My husband found me a phone cover, my girls gifted me an apron. My mother got me kitchen towels, friends give me coasters and cups, throw pillows and blankets. An artist friend painted some on canvas and wind chimes. Kids get them for me as ornaments every Christmas.

For my fiftieth birthday, Mike surprised me with a lawn-full of the yard birds wishing me the happiest of “Flocking Birthdays.” After that, I obtained a pair of classic ones perched on metal sticks in pots for my deck — the kind your great Aunt Pearline had grazing in her blue hydrangeas in front of her trailer in Euharlee in the 70s. Heck, she still has them to this day. And now, so do I. Plus a zombie skeleton one just for Halloween.

That distant flamingo house party at the four-way stop fizzled out long, long ago, but it started a trend. A collection. An obsession.

I for-sure wouldn’t say my collection’s complete. I mean, sure…

I’ve got tumblers and coasters aplenty. I’ve got whirligigs, wind chimes galore. You want flamingo shirts? Not quite twenty. But who cares? No big deal, I want more…

I want to do what those people did. I want to make, want to make some parties, put all my birds out on display, kick up their bills…

Out where you walk, out where you run, out where you’ll drive by them just for fun,

… partying free, please let them be part of your world.

Corny, I know… but still. All those years ago, in perhaps my hardest teaching year of all, with seventh-grade students battling hormones and each other on the daily — flamingos brought me (and them) great joy.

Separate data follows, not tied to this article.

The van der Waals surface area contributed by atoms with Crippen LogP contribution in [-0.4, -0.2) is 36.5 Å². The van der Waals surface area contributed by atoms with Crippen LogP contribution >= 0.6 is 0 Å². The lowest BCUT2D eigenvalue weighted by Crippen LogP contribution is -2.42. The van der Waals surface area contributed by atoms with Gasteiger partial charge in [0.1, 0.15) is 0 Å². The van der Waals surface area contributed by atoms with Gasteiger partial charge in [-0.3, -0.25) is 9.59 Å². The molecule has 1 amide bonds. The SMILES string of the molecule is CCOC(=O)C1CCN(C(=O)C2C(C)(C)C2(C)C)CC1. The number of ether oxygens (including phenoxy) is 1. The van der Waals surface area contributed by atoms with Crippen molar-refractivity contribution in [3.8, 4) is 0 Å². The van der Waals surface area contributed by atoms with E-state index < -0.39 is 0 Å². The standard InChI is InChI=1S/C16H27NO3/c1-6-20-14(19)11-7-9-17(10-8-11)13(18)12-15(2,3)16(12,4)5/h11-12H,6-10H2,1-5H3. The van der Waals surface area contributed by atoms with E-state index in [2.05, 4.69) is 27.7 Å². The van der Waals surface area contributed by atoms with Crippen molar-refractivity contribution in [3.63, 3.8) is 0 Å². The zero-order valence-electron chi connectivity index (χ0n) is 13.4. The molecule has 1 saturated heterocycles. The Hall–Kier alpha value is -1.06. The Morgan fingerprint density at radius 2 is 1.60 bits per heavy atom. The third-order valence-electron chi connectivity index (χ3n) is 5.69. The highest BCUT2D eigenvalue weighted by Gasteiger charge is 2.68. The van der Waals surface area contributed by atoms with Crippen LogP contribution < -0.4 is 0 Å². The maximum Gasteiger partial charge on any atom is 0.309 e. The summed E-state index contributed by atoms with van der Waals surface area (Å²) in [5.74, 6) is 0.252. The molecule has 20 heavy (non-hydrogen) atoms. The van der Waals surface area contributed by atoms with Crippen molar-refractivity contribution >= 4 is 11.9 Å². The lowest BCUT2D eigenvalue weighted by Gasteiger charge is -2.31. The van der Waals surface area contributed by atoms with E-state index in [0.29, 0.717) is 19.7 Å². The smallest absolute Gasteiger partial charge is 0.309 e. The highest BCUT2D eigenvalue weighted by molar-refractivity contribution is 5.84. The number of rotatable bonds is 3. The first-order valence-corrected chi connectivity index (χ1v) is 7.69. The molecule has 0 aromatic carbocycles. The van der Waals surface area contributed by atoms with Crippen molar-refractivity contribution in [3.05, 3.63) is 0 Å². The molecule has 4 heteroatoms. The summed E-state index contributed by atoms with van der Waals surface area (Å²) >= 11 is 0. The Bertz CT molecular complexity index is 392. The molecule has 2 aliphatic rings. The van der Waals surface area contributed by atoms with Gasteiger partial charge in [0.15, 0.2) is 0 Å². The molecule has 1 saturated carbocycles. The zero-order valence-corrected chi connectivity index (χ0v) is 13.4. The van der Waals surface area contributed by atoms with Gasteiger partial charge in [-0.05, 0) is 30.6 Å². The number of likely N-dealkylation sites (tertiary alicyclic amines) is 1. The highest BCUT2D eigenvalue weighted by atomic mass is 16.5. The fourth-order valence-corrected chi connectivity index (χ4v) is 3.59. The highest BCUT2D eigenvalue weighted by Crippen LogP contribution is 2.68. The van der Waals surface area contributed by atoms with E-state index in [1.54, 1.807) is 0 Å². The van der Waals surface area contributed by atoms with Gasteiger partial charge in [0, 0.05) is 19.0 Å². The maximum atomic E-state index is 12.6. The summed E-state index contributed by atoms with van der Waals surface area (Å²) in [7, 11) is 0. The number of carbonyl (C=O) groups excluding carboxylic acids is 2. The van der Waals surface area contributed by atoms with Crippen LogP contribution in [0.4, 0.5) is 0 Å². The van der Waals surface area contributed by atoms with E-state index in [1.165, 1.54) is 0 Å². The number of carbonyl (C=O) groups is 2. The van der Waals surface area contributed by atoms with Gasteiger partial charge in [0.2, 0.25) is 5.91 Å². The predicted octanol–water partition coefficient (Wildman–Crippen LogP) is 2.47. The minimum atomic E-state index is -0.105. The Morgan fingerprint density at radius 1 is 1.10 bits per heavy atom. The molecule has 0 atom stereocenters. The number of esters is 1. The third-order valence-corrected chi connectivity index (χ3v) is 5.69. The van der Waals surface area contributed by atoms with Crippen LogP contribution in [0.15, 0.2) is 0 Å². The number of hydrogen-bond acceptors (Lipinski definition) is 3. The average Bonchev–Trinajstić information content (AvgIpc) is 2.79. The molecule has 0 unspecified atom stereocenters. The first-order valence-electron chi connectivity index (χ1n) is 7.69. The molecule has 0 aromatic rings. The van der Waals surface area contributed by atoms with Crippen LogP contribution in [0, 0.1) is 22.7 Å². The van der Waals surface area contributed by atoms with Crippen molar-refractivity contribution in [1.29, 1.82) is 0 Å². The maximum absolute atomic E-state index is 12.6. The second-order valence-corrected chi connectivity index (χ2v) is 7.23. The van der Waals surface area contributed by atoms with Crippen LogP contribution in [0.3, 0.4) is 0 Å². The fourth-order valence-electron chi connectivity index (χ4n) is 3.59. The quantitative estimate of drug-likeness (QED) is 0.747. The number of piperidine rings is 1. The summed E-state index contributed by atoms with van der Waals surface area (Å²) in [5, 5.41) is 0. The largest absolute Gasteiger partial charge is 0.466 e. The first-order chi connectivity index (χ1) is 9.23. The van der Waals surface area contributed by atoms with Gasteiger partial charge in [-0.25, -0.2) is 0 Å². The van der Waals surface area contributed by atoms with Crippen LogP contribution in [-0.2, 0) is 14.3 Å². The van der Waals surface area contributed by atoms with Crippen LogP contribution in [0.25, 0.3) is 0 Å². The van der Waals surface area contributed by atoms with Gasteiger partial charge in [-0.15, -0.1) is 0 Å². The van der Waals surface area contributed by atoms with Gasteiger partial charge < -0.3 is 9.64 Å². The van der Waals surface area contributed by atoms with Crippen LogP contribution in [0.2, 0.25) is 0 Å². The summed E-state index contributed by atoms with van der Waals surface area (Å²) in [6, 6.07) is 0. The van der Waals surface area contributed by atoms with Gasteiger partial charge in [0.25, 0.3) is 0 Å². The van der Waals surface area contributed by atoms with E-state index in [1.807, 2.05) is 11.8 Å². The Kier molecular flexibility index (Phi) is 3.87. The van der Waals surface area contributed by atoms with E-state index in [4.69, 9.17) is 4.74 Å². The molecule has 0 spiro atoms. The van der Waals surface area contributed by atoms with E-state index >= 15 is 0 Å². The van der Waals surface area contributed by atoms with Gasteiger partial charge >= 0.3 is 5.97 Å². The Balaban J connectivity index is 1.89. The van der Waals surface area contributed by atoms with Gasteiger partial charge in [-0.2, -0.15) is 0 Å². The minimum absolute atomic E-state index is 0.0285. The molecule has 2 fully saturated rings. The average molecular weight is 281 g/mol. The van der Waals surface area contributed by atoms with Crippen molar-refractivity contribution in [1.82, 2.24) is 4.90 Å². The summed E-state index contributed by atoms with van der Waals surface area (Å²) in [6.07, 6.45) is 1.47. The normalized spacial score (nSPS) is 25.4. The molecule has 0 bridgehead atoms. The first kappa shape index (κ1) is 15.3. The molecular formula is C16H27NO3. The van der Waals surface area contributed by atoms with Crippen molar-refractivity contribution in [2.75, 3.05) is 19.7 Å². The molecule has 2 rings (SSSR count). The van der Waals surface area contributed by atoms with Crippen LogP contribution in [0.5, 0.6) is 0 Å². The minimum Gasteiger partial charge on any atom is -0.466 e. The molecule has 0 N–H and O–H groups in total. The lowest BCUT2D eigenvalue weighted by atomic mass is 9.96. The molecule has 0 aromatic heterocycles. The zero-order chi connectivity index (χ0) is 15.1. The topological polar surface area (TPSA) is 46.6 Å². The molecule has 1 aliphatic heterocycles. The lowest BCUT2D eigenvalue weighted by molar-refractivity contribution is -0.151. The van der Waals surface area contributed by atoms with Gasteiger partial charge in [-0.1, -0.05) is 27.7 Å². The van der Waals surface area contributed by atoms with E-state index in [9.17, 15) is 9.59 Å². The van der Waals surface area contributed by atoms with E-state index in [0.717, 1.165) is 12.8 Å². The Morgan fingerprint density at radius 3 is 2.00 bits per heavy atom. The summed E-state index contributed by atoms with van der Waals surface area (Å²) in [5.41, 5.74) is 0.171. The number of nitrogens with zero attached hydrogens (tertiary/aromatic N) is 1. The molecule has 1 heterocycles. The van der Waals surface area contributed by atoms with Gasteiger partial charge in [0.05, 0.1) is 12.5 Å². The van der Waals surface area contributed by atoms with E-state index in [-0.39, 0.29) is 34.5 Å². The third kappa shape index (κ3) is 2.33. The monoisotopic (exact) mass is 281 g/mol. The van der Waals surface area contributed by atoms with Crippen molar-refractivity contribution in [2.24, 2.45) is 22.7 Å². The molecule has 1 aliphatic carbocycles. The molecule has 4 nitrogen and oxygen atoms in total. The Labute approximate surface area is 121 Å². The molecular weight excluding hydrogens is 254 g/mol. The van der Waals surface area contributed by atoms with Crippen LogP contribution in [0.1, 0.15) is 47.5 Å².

And now, in the midst of all this coronavirus craziness, with all of us battling depression and each other, why not plant a little pink flamingo joy on a patch of lawn at our own pale yellow house?

So to my husband, if you’re reading this — I may have just ordered a 50-pack of powder pink flamingos on Amazon. We’re officially flocked.

And neighbors — please don’t call the cops or the HOA on me. As far as I’ve heard, there’s no social distancing restrictions on pink plastic yard art.

The 2020 Class of Grit and Grace

Yesterday was my senior students’ last day of high school, and unfortunately it was virtual. It breaks both my heart and theirs. I came to know many from this 2020 class as juniors last year, my first year at Cartersville — and those of you who teach know how those kids you teach your first year (whatever “first” it may be) live in a special little place in your heart.

But this crew didn’t just carve out a niche, they climbed in and set up camp. And when we were all yanked apart eight weeks ago, my heart was left numb and aching.

I miss them like nobody’s business. They are a smart, fun-loving group, full of moxie and mirth, despite life being more than a little unfair to them.

Several of them I’ve had the honor of teaching two years in a row — last year in American Lit and this one in journalism. There’s one particular group of girls who’ve written about the impact coronavirus has had on their lives — everything from emotional turmoil to lost milestones and missing friends.

But while they do address the negatives, what I find profound and powerful is the grit and grace they’ve uncovered in themselves, despite the unforgiving situation. I find myself humbled and inspired by these young adults.